A Missouri school teacher could soon lose her job after asking her elementary school students to put themselves in the shoes of a white plantation owner and set their “price for a slave.”
The teacher at Blades Elementary School in Oakville, Missouri, is now facing administrative leave and has local groups representing the black community asking for a formal apology.
Fifth-grade students were doing a social studies assignment about wealth and free-market economies, according to KABC, that inexplicably revolved around students—including black and biracial students—playing the role of a slave holder.
Students were asked to set prices for a dozen different items, including common items like milk, wool, tar, lumber, grain, and so on. However, the 12th item in the list was an actual human being.
The prompt was as follows:
“You own a plantation or farm and therefore need more workers. You begin to get involved in the slave trade industry and have slaves work on your farm. Your product to trade is slaves.
Set your price for a slave. _____________ These could be worth a lot.
You may trade for any items you’d like.”
Students were then asked to reflect on the experience and whether they would have been wealthy after taking account of their losses and gains in the exercise.
Missouri was historically a major slave state until the practice of chattel slavery was legally abolished by a state convention in 1865, two years after the 1863 Emancipation Proclamation by then-President Abraham Lincoln.
The exercise provoked outrage among parents. Angela Walker, a schoolteacher whose own son is biracial, said that “playing a game” about slavery has no value in the present era.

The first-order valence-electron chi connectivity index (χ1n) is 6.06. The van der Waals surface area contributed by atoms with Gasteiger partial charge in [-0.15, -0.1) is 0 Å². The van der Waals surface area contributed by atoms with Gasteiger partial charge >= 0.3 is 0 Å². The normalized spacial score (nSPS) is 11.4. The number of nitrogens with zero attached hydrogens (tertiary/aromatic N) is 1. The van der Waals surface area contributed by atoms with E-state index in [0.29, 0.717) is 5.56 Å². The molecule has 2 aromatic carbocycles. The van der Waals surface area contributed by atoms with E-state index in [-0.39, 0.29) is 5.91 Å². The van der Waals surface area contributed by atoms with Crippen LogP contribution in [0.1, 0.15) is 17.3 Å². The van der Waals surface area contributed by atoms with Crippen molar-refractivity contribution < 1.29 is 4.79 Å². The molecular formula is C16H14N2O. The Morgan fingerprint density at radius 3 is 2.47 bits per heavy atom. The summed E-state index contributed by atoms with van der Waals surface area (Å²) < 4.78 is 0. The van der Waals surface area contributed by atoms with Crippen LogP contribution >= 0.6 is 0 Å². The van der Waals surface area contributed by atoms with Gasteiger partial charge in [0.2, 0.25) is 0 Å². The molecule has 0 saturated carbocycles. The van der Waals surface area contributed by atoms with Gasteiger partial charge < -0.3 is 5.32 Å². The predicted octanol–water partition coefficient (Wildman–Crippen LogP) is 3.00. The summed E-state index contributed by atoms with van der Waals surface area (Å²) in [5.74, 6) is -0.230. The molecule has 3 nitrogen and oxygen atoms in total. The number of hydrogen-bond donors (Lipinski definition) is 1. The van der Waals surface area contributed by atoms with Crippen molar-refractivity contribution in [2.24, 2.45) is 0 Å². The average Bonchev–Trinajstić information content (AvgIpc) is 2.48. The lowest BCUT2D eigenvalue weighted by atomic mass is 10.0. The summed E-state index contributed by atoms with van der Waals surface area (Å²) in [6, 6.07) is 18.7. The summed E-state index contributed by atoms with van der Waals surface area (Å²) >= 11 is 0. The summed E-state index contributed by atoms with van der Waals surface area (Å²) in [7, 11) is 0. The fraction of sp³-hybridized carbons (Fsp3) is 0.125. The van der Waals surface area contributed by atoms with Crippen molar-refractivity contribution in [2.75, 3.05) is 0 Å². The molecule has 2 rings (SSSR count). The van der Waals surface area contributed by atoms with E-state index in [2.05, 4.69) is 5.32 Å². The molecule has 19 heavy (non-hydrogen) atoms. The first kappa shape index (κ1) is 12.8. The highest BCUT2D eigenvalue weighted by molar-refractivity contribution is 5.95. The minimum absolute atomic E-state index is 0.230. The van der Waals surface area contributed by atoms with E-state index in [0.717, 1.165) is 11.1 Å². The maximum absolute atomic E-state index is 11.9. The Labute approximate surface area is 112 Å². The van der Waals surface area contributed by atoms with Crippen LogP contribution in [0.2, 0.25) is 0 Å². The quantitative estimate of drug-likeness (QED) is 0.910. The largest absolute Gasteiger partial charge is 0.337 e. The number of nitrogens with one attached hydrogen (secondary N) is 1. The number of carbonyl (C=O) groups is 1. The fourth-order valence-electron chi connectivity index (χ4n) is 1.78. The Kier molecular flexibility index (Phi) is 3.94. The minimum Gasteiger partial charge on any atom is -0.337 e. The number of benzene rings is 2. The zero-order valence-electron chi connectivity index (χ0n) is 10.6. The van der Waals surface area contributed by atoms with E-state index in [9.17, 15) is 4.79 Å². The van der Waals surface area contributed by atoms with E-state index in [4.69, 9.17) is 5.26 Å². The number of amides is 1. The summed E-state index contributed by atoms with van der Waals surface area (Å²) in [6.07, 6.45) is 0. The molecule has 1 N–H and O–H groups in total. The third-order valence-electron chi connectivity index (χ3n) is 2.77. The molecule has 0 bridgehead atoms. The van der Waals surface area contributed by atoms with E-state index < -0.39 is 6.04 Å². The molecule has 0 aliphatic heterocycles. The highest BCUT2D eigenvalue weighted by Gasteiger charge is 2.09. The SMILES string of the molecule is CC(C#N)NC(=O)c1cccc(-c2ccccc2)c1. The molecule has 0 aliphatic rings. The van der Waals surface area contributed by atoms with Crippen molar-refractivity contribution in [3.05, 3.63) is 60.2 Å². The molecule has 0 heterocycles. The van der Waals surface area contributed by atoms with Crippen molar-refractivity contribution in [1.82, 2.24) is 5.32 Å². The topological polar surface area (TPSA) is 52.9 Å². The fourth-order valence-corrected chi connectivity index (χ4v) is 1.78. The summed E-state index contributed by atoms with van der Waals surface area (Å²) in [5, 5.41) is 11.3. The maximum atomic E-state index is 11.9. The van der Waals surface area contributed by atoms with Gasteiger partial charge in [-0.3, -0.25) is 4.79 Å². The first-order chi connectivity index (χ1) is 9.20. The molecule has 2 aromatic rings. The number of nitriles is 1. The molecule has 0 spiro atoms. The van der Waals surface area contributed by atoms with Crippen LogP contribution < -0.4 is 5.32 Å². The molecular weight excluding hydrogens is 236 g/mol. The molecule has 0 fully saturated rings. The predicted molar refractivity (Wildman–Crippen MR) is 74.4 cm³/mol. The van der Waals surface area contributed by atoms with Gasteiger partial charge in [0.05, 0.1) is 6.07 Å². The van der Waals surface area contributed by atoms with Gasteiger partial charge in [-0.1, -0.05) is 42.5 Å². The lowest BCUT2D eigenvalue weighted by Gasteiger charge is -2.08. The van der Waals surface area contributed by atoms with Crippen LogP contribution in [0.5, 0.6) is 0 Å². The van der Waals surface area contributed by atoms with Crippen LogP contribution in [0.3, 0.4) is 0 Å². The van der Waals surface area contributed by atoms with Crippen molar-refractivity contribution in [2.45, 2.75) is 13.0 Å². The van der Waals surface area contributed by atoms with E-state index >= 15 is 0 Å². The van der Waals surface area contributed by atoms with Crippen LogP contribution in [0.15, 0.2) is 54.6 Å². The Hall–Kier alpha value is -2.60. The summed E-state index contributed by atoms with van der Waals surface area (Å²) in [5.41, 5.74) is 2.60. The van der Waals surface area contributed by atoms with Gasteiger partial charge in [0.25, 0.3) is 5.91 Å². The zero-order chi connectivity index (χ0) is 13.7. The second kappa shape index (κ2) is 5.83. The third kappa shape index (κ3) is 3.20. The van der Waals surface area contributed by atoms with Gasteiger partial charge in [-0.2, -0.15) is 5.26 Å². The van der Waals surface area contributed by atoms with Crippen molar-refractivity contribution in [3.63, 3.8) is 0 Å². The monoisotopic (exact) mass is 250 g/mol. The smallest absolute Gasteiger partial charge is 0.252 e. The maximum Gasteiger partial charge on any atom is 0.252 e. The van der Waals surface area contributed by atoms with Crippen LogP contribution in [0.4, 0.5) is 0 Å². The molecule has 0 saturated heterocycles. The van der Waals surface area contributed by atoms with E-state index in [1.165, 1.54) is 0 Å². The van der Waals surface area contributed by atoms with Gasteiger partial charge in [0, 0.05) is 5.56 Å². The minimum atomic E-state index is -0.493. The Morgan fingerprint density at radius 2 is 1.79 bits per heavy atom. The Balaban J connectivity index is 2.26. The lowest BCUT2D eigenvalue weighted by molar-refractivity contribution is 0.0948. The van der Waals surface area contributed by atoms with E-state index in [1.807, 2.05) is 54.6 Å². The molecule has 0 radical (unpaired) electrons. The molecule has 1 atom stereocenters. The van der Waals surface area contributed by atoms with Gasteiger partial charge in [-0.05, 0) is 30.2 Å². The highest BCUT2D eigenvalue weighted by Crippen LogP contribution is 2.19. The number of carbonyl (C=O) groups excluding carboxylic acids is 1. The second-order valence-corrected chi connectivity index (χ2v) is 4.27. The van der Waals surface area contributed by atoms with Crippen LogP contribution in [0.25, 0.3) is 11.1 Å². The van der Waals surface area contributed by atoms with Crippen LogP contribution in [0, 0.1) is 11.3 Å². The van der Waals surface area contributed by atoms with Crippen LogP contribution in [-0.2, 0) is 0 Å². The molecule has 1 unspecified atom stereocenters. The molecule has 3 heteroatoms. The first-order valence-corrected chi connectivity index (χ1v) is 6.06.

She told KMOV:
“We have to be more culturally sensitive. We do. We can say to get over homework assignments. ‘It’s just a homework assignment. That was 100 years ago.’
Yes, it was. But it’s still someone else’s family. Maybe there are people who don’t see the wrong in it. We need to be talking about it.”
The local NAACP also demanded an apology and called for educators to be more sensitive to community concerns about slavery.
In a letter sent to parents on Monday, principal Jeremy Booker said:
“As part of both the Missouri Learning Standards for fifth-grade Social Studies and the fifth-grade Mehlville School District curriculum, students were learning about having goods, needing goods and obtaining goods and how that influenced early settlement in America.
Some students who participated in this assignment were prompted to consider how plantation owners traded for goods and slaves.”
However, even Booker was able to recognize the “culturally insensitive” nature of the assignment, and the principal claims that the teacher has now expressed “significant remorse.” Teachers will also likely undergo new training on cultural biases to avoid the reoccurrence of such incidents.
Mehlville School District Superintendent Chris Gaines apologized on Tuesday, explaining:
“Asking a student to participate in a simulated activity that puts a price on a person is not acceptable.
Racism of any kind, even inadvertently stemming from cultural bias, is wrong and is not who we aspire to be as a school district. I am sorry and disappointed that this happened in our school.”